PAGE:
Rental race: How one family navigated Atlanta’s ultra-competitive market

What the Anglin family learned while searching for the perfect home on a budget
Real estate
Photograph by Todd Burandt

Just over a year ago, the Anglin family—Mark, Tanya, and their two small children—were living in Maysville, about 70 miles northeast of Atlanta, when Mark got a job in Marietta. The only problem? It was a 90-minute commute, each way. After a few months, the Anglins, whose Maysville residence was actually a basement apartment in the home of Mark’s father, started looking to rent closer to town. They knew what they wanted: a two-bedroom condo (“We figured we didn’t need a whole house,” says Tanya) with room for their then four- and one-year-olds. At least that’s what they thought.

With a budget of $1,200 a month, the couple figured their best bet would be OTP. They spent a day looking at properties in Roswell and Sandy Springs, where they saw a two-bedroom townhome with amenities like a swimming pool and tennis court. And at $1,200 a month, the price was right. But “the [one] day was enough for us to realize we wanted something different.

“Having neighbors so close, not having a private yard for the kids . . . it just wasn’t ideal,” says Tanya. They also wanted walkability. In Australia, where the family lived for a year before moving to Mark’s home state of Georgia, “we could walk to school, to the park,” Tanya says. “It was important to us not to have to drive everywhere.” She redirected her search to eastside, intown neighborhoods, this time seeking a single-family home with a small backyard.

An afternoon spent driving from Virginia-Highland to Edgewood, however, quickly convinced Tanya that $1,200 a month wasn’t enough to get them a home that would comfortably accommodate four people in a safe, walkable neighborhood. Then on Zillow, Tanya spotted a two-bedroom house on Faith Avenue near Glenwood Park advertised at $1,400 a month. Just a few blocks from shops and restaurants and a stone’s throw from a small park, it seemed too good to be true. “It was lovely,” she says, citing the roomy back deck, finished attic, and updated kitchen with new appliances. Tanya filled out an application and left a deposit but was beaten to the punch by another prospective renter. “The people who were walking out the door as we were walking in were the ones who got it,” she says. “Lesson learned.”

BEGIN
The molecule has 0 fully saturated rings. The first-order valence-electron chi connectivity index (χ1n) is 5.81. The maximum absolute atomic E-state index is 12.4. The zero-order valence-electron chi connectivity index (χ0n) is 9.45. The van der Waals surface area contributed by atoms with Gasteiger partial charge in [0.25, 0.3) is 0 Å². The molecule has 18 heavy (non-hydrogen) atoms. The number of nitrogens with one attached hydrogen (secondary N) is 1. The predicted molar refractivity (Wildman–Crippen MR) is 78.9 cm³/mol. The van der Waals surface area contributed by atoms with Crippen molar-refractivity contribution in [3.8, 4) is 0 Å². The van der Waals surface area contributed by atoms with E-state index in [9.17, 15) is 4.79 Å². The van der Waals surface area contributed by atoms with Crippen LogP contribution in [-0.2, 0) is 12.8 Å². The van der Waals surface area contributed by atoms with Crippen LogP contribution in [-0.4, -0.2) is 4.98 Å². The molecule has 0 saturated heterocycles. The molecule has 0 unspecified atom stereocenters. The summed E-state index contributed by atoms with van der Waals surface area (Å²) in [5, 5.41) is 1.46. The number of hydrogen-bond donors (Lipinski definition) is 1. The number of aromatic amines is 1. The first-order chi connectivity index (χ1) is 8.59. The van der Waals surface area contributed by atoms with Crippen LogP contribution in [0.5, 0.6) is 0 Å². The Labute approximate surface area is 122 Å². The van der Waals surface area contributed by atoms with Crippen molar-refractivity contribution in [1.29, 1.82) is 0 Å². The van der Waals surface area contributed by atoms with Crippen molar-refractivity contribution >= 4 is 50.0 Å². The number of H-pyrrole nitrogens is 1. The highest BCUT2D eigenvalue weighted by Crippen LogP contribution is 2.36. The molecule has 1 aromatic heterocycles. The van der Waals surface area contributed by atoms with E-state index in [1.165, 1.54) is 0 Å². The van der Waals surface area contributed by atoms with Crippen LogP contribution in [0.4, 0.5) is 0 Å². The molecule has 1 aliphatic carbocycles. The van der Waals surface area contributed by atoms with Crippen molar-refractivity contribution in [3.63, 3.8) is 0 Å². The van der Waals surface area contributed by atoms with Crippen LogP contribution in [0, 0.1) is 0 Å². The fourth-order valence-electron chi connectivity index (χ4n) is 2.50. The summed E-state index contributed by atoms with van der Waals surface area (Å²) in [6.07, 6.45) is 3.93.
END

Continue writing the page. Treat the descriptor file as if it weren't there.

Back at square one, Tanya spent hours every day perusing listings and driving around the city looking for “for rent” signs in front yards. She came across another listing that seemed to fit almost all of her criteria: a two-bedroom home in Reynoldstown with a fenced-in backyard, just a short stroll from the Atlanta BeltLine’s Eastside Trail. The rent, however, was listed at $1,800—50 percent higher than their original budget.

Tanya hesitated at first. But the couple changed their minds when they learned that it was an EarthCraft home, an ecofriendly designation that can mean a significant savings in heating and cooling costs. Figuring that it could help offset the higher rent, the family decided to seal the deal—quickly. “The house had been listed that day, and already a few people had been in to look at it,” says Tanya. She wasted no time in writing a deposit check, and they moved in the following week.

For a family of four on a budget, finding an affordable home in the desirable eastside neighborhoods wasn’t easy. Units are snatched up quickly, rents are climbing, and for someone not intimately familiar with the many nuances of Atlanta’s intown neighborhoods (knowing, for example, which streets are prone to flooding, abut noisy construction projects, or become traffic-choked during rush hour), sifting through online listings proved to be overwhelming.

Still, the Anglins are pleased with their find, even if it’s a bit smaller and more expensive than those gleaming condos they’d considered early on in their search. “There are ceiling fans in every room and a covered porch out in the back,” says Tanya. They’ve even pondered the possibility of making the move from tenant to landlord.

“We didn’t originally think about buying, but now that we’ve realized what’s happening here, we might,” she says. “Even just to buy it and rent it out ourselves.”

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This article originally appeared in our March 2016 issue.